Hacker Group ‘Moses Staff’ Using New StrifeWater RAT in Ransomware Attacks

Ransomware Attacks

A politically motivated hacker group tied to a series of espionage and sabotage attacks on Israeli entities in 2021 incorporated a previously undocumented remote access trojan (RAT) that masquerades as the Windows Calculator app as part of a conscious effort to stay under the radar.

Cybersecurity company Cybereason, which has been tracking the operations of the Iranian actor known as Moses Staff, dubbed the malware “StrifeWater.”

“The StrifeWater RAT appears to be used in the initial stage of the attack and this stealthy RAT has the ability to remove itself from the system to cover the Iranian group’s tracks,” Tom Fakterman, Cybereason security analyst, said in a report. “The RAT possesses other capabilities, such as command execution and screen capturing, as well as the ability to download additional extensions.”

Automatic GitHub Backups

Moses Staff came to light towards the end of last year when Check Point Research unmasked a series of attacks aimed at Israeli organizations since September 2021 with the objective of disrupting the target’s business operations by encrypting their networks, with no option to regain access or negotiate a ransom.

The intrusions were notable for the fact that they relied on the open-source library DiskCryptor to perform volume encryption, in addition to infecting the systems with a bootloader that prevents them from starting without the correct encryption key.

Ransomware Attacks

To date, victims have been reported beyond Israel, including Italy, India, Germany, Chile, Turkey, the U.A.E., and the U.S.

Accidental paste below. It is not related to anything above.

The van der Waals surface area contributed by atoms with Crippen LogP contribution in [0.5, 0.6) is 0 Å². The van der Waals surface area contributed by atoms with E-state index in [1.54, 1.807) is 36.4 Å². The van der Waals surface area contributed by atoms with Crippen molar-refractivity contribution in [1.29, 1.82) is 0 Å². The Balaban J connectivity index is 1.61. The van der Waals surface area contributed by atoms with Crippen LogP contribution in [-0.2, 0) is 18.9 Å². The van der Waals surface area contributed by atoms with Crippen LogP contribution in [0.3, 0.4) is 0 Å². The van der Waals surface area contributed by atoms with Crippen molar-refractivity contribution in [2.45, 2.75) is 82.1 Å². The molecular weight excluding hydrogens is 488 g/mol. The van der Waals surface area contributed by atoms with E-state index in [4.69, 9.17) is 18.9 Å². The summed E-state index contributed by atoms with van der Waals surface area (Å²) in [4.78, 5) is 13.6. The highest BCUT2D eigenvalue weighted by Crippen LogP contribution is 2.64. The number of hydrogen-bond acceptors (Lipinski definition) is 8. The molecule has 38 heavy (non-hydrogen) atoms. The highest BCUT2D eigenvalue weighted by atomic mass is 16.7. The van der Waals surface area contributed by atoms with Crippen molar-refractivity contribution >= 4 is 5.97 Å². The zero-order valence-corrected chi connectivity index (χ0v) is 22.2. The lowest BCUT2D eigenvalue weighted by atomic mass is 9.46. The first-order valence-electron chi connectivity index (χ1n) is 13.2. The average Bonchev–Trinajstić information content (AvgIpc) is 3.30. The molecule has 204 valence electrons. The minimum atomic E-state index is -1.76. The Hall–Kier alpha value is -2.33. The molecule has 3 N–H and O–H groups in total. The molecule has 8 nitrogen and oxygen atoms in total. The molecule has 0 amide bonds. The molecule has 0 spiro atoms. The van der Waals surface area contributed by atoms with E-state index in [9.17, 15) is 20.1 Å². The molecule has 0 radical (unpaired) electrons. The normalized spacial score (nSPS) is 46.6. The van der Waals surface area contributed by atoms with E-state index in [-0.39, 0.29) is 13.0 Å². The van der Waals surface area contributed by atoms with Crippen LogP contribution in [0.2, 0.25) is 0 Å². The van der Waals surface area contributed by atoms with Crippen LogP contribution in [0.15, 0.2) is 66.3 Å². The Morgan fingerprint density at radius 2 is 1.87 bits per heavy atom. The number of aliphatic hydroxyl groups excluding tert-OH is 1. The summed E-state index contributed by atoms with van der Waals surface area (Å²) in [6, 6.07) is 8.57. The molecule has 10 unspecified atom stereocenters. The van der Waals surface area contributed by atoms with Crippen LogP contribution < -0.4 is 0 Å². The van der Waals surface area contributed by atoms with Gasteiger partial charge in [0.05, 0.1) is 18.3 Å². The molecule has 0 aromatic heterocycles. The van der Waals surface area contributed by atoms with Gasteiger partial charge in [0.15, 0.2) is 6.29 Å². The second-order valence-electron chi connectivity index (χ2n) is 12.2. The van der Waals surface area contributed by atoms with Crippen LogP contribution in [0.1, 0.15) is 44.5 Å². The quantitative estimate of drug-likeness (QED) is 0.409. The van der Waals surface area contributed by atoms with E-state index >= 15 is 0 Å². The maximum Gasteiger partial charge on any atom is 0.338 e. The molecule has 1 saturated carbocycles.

The new piece of the attack puzzle discovered by Cybereason comes in the form of a RAT that’s deployed under the name “calc.exe” (the Windows Calculator binary) and is used during the early stages of the infection chain, only to be removed prior to the deployment of the file-encrypting malware.

Prevent Data Breaches

The removal and the subsequent replacement of the malicious calculator executable with the legitimate binary, the researchers suspect, is an attempt on the part of the threat actor to cover up tracks and erase evidence of the trojan, not to mention enable them to evade detection until the final phase of the attack when the ransomware payload is executed.

StrifeWater, for its part, is no different from its counterparts and comes with numerous features, chief among them being the ability to list system files, execute system commands, take screen captures, create persistence, and download updates and auxiliary modules.

“The end goal for Moses Staff appears to be more politically motivated rather than financial,” Fakterman concluded. “Moses Staff employs ransomware post-exfiltration not for financial gain, but to disrupt operations, obfuscate espionage activity, and to inflict damage to systems to advance Iran’s geopolitical goals.”